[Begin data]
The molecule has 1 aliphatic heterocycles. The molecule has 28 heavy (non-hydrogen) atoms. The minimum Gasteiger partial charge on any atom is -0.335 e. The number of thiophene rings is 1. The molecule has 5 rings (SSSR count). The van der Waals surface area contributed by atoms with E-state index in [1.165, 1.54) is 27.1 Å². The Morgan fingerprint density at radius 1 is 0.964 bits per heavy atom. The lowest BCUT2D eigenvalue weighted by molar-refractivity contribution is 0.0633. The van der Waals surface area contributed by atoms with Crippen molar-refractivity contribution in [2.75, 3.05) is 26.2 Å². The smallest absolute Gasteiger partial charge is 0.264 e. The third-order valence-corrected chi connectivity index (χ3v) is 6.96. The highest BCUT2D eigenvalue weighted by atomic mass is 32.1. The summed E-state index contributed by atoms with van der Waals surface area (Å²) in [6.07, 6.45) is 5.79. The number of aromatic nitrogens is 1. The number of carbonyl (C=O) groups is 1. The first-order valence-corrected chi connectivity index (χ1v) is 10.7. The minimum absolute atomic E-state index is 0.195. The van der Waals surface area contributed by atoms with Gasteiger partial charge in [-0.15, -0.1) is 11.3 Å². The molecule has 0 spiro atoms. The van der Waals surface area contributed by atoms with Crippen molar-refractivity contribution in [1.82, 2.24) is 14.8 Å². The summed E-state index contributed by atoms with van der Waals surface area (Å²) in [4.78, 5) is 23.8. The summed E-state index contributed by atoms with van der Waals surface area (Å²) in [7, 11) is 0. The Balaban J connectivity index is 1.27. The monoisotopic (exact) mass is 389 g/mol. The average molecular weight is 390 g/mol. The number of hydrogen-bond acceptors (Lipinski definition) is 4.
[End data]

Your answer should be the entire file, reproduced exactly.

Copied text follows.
The molecule has 1 aliphatic heterocycles. The molecule has 28 heavy (non-hydrogen) atoms. The minimum Gasteiger partial charge on any atom is -0.335 e. The number of thiophene rings is 1. The molecule has 5 rings (SSSR count). The van der Waals surface area contributed by atoms with E-state index in [1.165, 1.54) is 27.1 Å². The Morgan fingerprint density at radius 1 is 0.964 bits per heavy atom. The lowest BCUT2D eigenvalue weighted by molar-refractivity contribution is 0.0633. The van der Waals surface area contributed by atoms with Crippen molar-refractivity contribution in [2.75, 3.05) is 26.2 Å². The smallest absolute Gasteiger partial charge is 0.264 e. The third-order valence-corrected chi connectivity index (χ3v) is 6.96. The highest BCUT2D eigenvalue weighted by atomic mass is 32.1. The summed E-state index contributed by atoms with van der Waals surface area (Å²) in [6.07, 6.45) is 5.79. The number of aromatic nitrogens is 1. The number of carbonyl (C=O) groups is 1. The first-order valence-corrected chi connectivity index (χ1v) is 10.7. The minimum absolute atomic E-state index is 0.195. The van der Waals surface area contributed by atoms with Gasteiger partial charge in [-0.15, -0.1) is 11.3 Å². The molecule has 0 spiro atoms. The van der Waals surface area contributed by atoms with Crippen molar-refractivity contribution in [1.82, 2.24) is 14.8 Å². The summed E-state index contributed by atoms with van der Waals surface area (Å²) in [4.78, 5) is 23.8. The summed E-state index contributed by atoms with van der Waals surface area (Å²) in [7, 11) is 0. The Balaban J connectivity index is 1.27. The monoisotopic (exact) mass is 389 g/mol. The average molecular weight is 390 g/mol. The number of hydrogen-bond acceptors (Lipinski definition) is 4.